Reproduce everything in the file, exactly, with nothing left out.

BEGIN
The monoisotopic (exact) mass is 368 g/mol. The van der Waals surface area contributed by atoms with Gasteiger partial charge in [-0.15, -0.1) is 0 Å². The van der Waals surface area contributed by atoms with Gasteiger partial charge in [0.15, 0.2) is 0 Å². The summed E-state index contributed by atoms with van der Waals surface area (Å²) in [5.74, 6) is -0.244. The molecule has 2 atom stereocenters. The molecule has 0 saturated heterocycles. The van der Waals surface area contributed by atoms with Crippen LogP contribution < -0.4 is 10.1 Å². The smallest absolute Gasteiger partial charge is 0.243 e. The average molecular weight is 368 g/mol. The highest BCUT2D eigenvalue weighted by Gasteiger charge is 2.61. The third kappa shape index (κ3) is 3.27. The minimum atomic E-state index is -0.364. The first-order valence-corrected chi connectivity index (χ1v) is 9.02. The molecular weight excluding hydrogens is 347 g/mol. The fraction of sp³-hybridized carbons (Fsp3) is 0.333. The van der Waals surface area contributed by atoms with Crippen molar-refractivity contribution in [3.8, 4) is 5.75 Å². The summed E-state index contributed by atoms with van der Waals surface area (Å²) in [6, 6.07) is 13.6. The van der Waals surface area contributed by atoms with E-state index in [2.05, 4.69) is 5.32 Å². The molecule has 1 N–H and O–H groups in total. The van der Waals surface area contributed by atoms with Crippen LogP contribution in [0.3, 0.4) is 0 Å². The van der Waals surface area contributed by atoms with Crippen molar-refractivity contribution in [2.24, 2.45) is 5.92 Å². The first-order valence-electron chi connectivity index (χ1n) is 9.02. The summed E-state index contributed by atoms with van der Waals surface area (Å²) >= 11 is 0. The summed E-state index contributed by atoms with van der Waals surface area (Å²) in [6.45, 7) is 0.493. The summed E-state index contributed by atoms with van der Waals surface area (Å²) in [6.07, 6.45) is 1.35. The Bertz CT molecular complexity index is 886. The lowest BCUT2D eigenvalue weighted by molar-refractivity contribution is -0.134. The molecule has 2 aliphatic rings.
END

The monoisotopic (exact) mass is 368 g/mol. The van der Waals surface area contributed by atoms with Gasteiger partial charge in [-0.15, -0.1) is 0 Å². The van der Waals surface area contributed by atoms with Gasteiger partial charge in [0.15, 0.2) is 0 Å². The summed E-state index contributed by atoms with van der Waals surface area (Å²) in [5.74, 6) is -0.244. The molecule has 2 atom stereocenters. The molecule has 0 saturated heterocycles. The van der Waals surface area contributed by atoms with Crippen LogP contribution < -0.4 is 10.1 Å². The smallest absolute Gasteiger partial charge is 0.243 e. The average molecular weight is 368 g/mol. The highest BCUT2D eigenvalue weighted by Gasteiger charge is 2.61. The third kappa shape index (κ3) is 3.27. The minimum atomic E-state index is -0.364. The first-order valence-corrected chi connectivity index (χ1v) is 9.02. The molecular weight excluding hydrogens is 347 g/mol. The fraction of sp³-hybridized carbons (Fsp3) is 0.333. The van der Waals surface area contributed by atoms with Crippen molar-refractivity contribution in [3.8, 4) is 5.75 Å². The summed E-state index contributed by atoms with van der Waals surface area (Å²) in [6, 6.07) is 13.6. The van der Waals surface area contributed by atoms with E-state index in [2.05, 4.69) is 5.32 Å². The molecule has 1 N–H and O–H groups in total. The van der Waals surface area contributed by atoms with Crippen LogP contribution in [0.3, 0.4) is 0 Å². The van der Waals surface area contributed by atoms with Crippen molar-refractivity contribution in [2.24, 2.45) is 5.92 Å². The first-order valence-electron chi connectivity index (χ1n) is 9.02. The summed E-state index contributed by atoms with van der Waals surface area (Å²) >= 11 is 0. The summed E-state index contributed by atoms with van der Waals surface area (Å²) in [6.45, 7) is 0.493. The summed E-state index contributed by atoms with van der Waals surface area (Å²) in [6.07, 6.45) is 1.35. The Bertz CT molecular complexity index is 886. The lowest BCUT2D eigenvalue weighted by molar-refractivity contribution is -0.134. The molecule has 2 aliphatic rings.